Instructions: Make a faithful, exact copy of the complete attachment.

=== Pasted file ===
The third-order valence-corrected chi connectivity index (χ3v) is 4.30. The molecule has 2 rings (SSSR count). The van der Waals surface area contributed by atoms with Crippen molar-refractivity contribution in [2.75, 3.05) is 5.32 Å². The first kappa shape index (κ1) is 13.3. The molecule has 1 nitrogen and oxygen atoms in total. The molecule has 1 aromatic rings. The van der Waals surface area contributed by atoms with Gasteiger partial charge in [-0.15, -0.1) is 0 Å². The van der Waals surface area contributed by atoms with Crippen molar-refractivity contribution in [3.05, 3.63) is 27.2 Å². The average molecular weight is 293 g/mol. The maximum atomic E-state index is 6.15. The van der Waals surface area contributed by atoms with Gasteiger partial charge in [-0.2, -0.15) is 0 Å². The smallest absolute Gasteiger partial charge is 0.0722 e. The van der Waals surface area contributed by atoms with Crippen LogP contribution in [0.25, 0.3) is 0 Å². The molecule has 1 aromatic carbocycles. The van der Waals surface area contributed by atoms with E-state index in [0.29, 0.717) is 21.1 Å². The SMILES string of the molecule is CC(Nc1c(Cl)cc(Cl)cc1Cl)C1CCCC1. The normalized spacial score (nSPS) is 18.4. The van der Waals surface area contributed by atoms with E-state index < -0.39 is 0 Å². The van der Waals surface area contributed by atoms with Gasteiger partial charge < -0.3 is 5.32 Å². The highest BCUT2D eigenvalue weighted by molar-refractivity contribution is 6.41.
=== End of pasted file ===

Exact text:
The third-order valence-corrected chi connectivity index (χ3v) is 4.30. The molecule has 2 rings (SSSR count). The van der Waals surface area contributed by atoms with Crippen molar-refractivity contribution in [2.75, 3.05) is 5.32 Å². The first kappa shape index (κ1) is 13.3. The molecule has 1 nitrogen and oxygen atoms in total. The molecule has 1 aromatic rings. The van der Waals surface area contributed by atoms with Gasteiger partial charge in [-0.15, -0.1) is 0 Å². The van der Waals surface area contributed by atoms with Crippen molar-refractivity contribution in [3.05, 3.63) is 27.2 Å². The average molecular weight is 293 g/mol. The maximum atomic E-state index is 6.15. The van der Waals surface area contributed by atoms with Gasteiger partial charge in [-0.2, -0.15) is 0 Å². The smallest absolute Gasteiger partial charge is 0.0722 e. The van der Waals surface area contributed by atoms with Crippen LogP contribution in [0.25, 0.3) is 0 Å². The molecule has 1 aromatic carbocycles. The van der Waals surface area contributed by atoms with E-state index in [0.29, 0.717) is 21.1 Å². The SMILES string of the molecule is CC(Nc1c(Cl)cc(Cl)cc1Cl)C1CCCC1. The normalized spacial score (nSPS) is 18.4. The van der Waals surface area contributed by atoms with E-state index < -0.39 is 0 Å². The van der Waals surface area contributed by atoms with Gasteiger partial charge < -0.3 is 5.32 Å². The highest BCUT2D eigenvalue weighted by molar-refractivity contribution is 6.41.